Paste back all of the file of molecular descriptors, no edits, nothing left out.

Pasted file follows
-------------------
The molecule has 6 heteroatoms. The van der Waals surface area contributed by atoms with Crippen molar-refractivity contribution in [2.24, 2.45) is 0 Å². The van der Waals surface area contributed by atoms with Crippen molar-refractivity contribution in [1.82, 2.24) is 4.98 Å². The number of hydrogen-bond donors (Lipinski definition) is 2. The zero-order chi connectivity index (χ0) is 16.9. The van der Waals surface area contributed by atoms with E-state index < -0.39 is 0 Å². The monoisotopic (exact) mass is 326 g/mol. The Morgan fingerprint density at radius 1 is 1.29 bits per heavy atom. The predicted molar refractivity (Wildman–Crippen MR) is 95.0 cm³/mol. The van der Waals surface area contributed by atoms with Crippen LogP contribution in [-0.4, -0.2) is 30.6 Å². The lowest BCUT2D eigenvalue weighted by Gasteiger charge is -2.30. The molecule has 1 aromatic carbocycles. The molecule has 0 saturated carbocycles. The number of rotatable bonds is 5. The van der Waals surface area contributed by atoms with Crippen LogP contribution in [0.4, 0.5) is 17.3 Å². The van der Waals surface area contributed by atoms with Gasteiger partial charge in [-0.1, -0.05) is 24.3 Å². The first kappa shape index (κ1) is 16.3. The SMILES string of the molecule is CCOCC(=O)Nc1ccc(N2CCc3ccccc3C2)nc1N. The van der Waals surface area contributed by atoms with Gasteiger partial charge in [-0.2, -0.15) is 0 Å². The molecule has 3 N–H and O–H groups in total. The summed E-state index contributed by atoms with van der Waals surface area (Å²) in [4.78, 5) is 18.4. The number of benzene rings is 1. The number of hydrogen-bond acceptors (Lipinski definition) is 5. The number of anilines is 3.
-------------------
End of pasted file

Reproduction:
The molecule has 6 heteroatoms. The van der Waals surface area contributed by atoms with Crippen molar-refractivity contribution in [2.24, 2.45) is 0 Å². The van der Waals surface area contributed by atoms with Crippen molar-refractivity contribution in [1.82, 2.24) is 4.98 Å². The number of hydrogen-bond donors (Lipinski definition) is 2. The zero-order chi connectivity index (χ0) is 16.9. The van der Waals surface area contributed by atoms with E-state index < -0.39 is 0 Å². The monoisotopic (exact) mass is 326 g/mol. The Morgan fingerprint density at radius 1 is 1.29 bits per heavy atom. The predicted molar refractivity (Wildman–Crippen MR) is 95.0 cm³/mol. The van der Waals surface area contributed by atoms with Crippen LogP contribution in [-0.4, -0.2) is 30.6 Å². The lowest BCUT2D eigenvalue weighted by Gasteiger charge is -2.30. The molecule has 1 aromatic carbocycles. The molecule has 0 saturated carbocycles. The number of rotatable bonds is 5. The van der Waals surface area contributed by atoms with Crippen LogP contribution in [0.4, 0.5) is 17.3 Å². The van der Waals surface area contributed by atoms with Gasteiger partial charge in [-0.1, -0.05) is 24.3 Å². The first kappa shape index (κ1) is 16.3. The SMILES string of the molecule is CCOCC(=O)Nc1ccc(N2CCc3ccccc3C2)nc1N. The van der Waals surface area contributed by atoms with Gasteiger partial charge in [-0.2, -0.15) is 0 Å². The molecule has 3 N–H and O–H groups in total. The summed E-state index contributed by atoms with van der Waals surface area (Å²) in [4.78, 5) is 18.4. The number of benzene rings is 1. The number of hydrogen-bond acceptors (Lipinski definition) is 5. The number of anilines is 3.